You said you were looking in a shopping center. Was this a micro? If so it may be easier to find a traditional cache in a large container, like an ammo box that is rated easy to find.

 

As I am new to the sport too I usually go after caches that were found recently so I am pretty sure they are still there.

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i didnt realize this at first... would it have been better to just use my current coordinates and try to walk them until they read the coordinates of teh cache? Is this method used at all?

 

Many of us used this method for our first few caches, until we read the owners manual. It is a time consuming method and not easy. The navigation screen is the way to go.

 

As the other posters said, you should be moving for the Legend's compass to work and the faster, the better. One issue is that as people arrive near the cache, they slow down, which makes the compass less reliable. Sometimes I'll walk away and approach the area again at a faster walk. This helps. Another method is to keep walking until the needle does an about face. This means you passed the cache and can narrow down where it is.

 

Finally don't expect to find the cache right were the GPS says. Your GPS has an error of 20-30 feet and so did the GPS of the cache owner. Therefore, the cache could be 60 or more feet from where your GPS says it is.

Edited by briansnat
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Hey Tad -

 

I use a legend and have pretty goodluck. Yes holding it out flat facing farward is good. I usually make sure that I have track up instead of the default north up which helps you always having your front in front of you.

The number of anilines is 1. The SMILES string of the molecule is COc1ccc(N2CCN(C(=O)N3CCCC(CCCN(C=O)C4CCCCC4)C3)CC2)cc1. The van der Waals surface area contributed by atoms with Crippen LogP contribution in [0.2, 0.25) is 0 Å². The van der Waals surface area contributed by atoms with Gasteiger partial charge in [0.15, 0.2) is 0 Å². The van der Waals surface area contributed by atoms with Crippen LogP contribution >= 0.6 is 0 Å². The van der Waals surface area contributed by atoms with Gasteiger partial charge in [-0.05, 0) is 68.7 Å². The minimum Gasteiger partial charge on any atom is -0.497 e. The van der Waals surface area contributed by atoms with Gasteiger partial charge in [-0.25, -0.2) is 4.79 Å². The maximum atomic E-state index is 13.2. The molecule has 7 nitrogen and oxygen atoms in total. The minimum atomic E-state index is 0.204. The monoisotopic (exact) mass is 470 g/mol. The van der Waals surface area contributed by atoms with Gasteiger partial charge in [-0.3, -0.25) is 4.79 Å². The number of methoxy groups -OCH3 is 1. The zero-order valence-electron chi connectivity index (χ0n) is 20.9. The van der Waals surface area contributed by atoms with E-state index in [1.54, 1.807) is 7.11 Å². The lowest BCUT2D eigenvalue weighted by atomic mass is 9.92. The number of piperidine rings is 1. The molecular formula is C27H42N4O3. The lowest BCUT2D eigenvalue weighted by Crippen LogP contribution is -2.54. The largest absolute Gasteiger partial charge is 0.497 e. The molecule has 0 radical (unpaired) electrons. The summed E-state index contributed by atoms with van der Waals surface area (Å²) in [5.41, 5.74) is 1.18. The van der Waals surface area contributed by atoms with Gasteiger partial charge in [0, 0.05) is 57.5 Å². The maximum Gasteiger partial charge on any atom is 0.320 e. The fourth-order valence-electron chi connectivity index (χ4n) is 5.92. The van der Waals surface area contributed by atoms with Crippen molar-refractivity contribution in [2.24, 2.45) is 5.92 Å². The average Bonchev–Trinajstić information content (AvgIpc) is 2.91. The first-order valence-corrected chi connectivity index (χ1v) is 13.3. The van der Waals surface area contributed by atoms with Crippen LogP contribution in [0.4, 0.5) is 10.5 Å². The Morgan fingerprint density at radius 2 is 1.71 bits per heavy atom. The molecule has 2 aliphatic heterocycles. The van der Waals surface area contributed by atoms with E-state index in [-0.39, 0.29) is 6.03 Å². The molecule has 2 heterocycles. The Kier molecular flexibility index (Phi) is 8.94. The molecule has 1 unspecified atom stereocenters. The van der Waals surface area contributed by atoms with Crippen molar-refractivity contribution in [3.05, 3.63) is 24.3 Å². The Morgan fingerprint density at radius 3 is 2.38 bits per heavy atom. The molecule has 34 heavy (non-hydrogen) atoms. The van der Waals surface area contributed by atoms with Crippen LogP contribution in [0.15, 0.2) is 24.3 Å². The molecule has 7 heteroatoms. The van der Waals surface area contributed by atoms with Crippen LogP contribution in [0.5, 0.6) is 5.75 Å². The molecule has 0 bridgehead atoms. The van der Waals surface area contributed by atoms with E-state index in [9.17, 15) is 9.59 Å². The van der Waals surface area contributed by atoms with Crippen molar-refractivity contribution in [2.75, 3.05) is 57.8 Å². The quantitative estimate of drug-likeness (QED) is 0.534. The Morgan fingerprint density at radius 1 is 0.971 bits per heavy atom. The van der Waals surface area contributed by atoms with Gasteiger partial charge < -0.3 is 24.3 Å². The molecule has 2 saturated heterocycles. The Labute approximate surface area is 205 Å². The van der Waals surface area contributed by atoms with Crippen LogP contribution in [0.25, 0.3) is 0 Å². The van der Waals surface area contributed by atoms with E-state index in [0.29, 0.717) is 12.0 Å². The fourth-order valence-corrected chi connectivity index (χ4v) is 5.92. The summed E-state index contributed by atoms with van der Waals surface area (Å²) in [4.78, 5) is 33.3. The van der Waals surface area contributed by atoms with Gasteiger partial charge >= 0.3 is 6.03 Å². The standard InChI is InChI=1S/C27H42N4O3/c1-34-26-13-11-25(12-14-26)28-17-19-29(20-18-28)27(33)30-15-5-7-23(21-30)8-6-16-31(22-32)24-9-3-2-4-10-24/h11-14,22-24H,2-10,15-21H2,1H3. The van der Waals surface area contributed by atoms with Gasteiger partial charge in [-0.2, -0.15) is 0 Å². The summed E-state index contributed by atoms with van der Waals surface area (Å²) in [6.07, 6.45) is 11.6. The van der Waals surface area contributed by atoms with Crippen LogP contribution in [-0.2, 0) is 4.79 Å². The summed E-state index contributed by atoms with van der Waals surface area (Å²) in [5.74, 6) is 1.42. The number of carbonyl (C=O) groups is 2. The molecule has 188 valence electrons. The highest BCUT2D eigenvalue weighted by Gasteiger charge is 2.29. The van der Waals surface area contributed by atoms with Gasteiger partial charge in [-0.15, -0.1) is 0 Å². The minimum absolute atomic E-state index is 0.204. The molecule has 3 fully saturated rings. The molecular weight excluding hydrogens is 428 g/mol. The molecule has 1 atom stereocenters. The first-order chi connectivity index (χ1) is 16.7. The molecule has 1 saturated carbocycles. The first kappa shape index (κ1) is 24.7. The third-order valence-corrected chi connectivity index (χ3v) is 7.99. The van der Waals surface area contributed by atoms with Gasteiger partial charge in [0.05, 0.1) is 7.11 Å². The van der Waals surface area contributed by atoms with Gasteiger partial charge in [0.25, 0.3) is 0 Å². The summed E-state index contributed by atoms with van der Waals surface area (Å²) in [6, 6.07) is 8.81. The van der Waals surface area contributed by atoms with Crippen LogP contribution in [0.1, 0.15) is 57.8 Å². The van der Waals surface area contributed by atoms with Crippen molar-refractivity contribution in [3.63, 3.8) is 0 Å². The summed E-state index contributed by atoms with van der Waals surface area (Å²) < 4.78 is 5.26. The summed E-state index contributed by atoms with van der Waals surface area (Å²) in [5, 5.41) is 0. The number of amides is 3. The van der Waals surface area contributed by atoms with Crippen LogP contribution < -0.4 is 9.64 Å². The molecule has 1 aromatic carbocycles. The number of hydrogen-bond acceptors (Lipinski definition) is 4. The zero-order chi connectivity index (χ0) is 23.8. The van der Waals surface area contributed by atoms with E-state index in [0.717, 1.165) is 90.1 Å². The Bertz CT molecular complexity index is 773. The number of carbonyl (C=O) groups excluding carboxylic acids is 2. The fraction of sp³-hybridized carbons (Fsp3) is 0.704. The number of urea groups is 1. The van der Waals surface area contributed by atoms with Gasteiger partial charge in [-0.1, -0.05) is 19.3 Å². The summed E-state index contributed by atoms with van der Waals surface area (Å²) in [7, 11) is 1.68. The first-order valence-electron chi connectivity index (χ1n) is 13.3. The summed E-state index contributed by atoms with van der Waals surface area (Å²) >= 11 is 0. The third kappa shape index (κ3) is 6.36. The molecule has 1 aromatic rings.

The legend seems a bit slower to update copared to the venture. I turn off some map features and track recording, it seems to make the screen refresh faster.

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awesome awesome advice...thanks a lot! Before i read your responses i took my dog for a walk, marking waypoints and going back to them. I was very successful with this and I feel that i have a much better grasp. I also tried with the map function all the way zoomed and that worked well for me as well.

 

This is a side note, but I think i had a good idea for gpsr units that are designed for geocaching. It seems like a digital camera would be a very beneficial feature on a hand-held. Geocachers could capture points of interest or even clues without carrying a second, sometimes cumbersome, digi-cam. I know it will probably add on to the weight and possibly draw from the waterproof design, but it could increase marketing specifically for geocachers.

 

thanks again for the info all...

 

C.

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I have a new Legend, and I have had the same problem you described with the Navigation screen. (I.e. the course arrow doesn't update properly-it starts out ponting in the right direction, but doesn't change as you walk past the waypoint.) I found that if I redo the goto (find the waypoint again, then click "goto") it will point in the right direction. However, I have also found that it is much easier to just use the Map screen at all times.

Edited by kpgdenver
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Another thing you ought to consider is that if YOUR GPSr is swinging around wildly in the 20ft circle of confusion, then the person who placed the cache and marked the waypoint probably had a similar error. Thus, the cache could be 40 feet from where your GPSr indicates. My wife and I cache together. I use the GPS. She uses the force. She finds the majority of the caches without the technology.

 

The map feature is handy for triangulating. Walk in a straight line to the cache from about 100 ft away and note the trail left on your map (be sure that tracking is turned on). Do this again from a couple of different directions. Your lines probably won't cross, but you can get an idea of where the cache is. This is really fun when you're working around the bank of a large creek and the only crossing is a mile in either direction.